Haha. If you're rooting for some sort of "redemption" theme to this blog, then...sorry. This wasn't your month.
My life is amazing right now. Butterfly and I are busting our asses, trying to get better and better every day.
I think Dragonfly is starting to catch on. And I'm learning a ton by getting to be around both of them. I'm pretty much the luckiest dude on the planet, that I've been invited to be a part of their family. Even as the dreaded (dunh-dun-DUNNH) step-dad.
We're planning our wedding for November, though Butterfly and I are both completely overwhelmed by the thought of planning it and putting it together.
That's probably more on me, than on her. Which is fine. I'm growing, and that's a part of the process. I love her, and I'm not going anywhere. So we will go through every step of this process, together.
As long as that is the case, we won't just be fine; we'll be incredible, and we'll keep getting better and better.
I had my "Comic Strip Live" audition on July 14, 2015.
At the end of their Tuesday night show, they invited 4 comics to do a 3-5 minute set, and the manager would watch.
I went up second, after Eagle DeWitt. (amazingly, I recorded the first time I ever saw Eagle, in this episode of my aborted web series about how to become a comedian, called "GET A DAY JOB")
Eagle did great. He's a young comic, and he's becoming a good comic.
1. Every time I go to a mic or a show, he's there. And more comfortable than the last time I saw him
2. He's swinging for the fences with his bits. During his audition, he told a joke about Obama saying the N-word at the Charleston church massacre funeral -- a joke he clearly wrote recently, and a topic with a fairly high degree of difficulty.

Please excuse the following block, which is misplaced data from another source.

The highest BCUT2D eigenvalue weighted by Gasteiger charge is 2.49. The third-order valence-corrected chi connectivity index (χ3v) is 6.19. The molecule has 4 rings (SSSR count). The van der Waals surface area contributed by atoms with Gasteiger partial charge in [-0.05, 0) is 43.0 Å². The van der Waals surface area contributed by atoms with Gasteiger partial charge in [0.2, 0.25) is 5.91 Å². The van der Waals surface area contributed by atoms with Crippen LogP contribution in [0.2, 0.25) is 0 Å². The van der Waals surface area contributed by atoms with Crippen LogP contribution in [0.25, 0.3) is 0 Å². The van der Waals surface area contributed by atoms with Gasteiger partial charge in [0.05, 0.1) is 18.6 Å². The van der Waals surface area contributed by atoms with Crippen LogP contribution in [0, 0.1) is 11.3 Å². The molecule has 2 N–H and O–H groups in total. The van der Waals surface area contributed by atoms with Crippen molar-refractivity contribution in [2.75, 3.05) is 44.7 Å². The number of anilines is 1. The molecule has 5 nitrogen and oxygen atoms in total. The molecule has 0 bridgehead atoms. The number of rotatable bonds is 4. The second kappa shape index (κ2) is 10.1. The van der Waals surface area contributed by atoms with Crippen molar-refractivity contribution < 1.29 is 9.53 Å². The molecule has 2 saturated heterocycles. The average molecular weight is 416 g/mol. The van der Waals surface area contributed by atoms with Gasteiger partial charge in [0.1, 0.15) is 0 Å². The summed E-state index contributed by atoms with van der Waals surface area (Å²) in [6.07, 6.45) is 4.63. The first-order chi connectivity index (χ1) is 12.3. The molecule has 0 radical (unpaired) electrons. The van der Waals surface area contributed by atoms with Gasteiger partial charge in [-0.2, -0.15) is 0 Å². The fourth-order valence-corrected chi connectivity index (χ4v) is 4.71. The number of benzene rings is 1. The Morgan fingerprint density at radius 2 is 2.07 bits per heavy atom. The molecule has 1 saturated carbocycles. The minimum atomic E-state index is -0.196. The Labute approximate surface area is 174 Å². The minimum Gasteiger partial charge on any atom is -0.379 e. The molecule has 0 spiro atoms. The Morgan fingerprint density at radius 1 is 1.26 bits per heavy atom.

The joke didn't land hard enough for him to blow the manager's mind, but it's easy to tell Eagle is on his way. He just needs to keep getting onstage.
I went up next, and once I got onstage, I just couldn't give a crap.
I couldn't give half-a-crap.
I wanted to. But it just didn't show up. I told some jokes half-heartedly, did some direction-less crowd work, and then ended the set early.
The manager was some guy with a scratchy voice, who was surprisingly respectful, after the show. He sat down with each of us individually, and talked to us honestly.
We agreed my set went horribly, and I headed back out onto 2nd Avenue, to head home to Butterfly. Before I left, I told Eagle I would see him around soon.
I'm not sure if I'm breaking "a rule" here, but I feel terrific about the audition. No matter how it went, I'm out in the scene again, throwing my hat into the ring.
The night before the audition, I had fun sets around town, and recorded a guerilla version of my Biggie joke, as I build up my 3rd special:
And also: I got to perform at the world famous Comic Strip.
Some of my contemporary comics might scoff at that. And I know the club has had its issues, these past ten-to-twenty years.
But that's a historic stage. Period.
Before Tuesday, July 14, 2015 -- I had never performed on it. Ever.
Now, I have. And I can say I did, for the rest of my life.
Cool. Check. Add it to the resume' ;)
Next up: putting out a second special
(how many comics have ever done that? Five-thousand? Maybe?)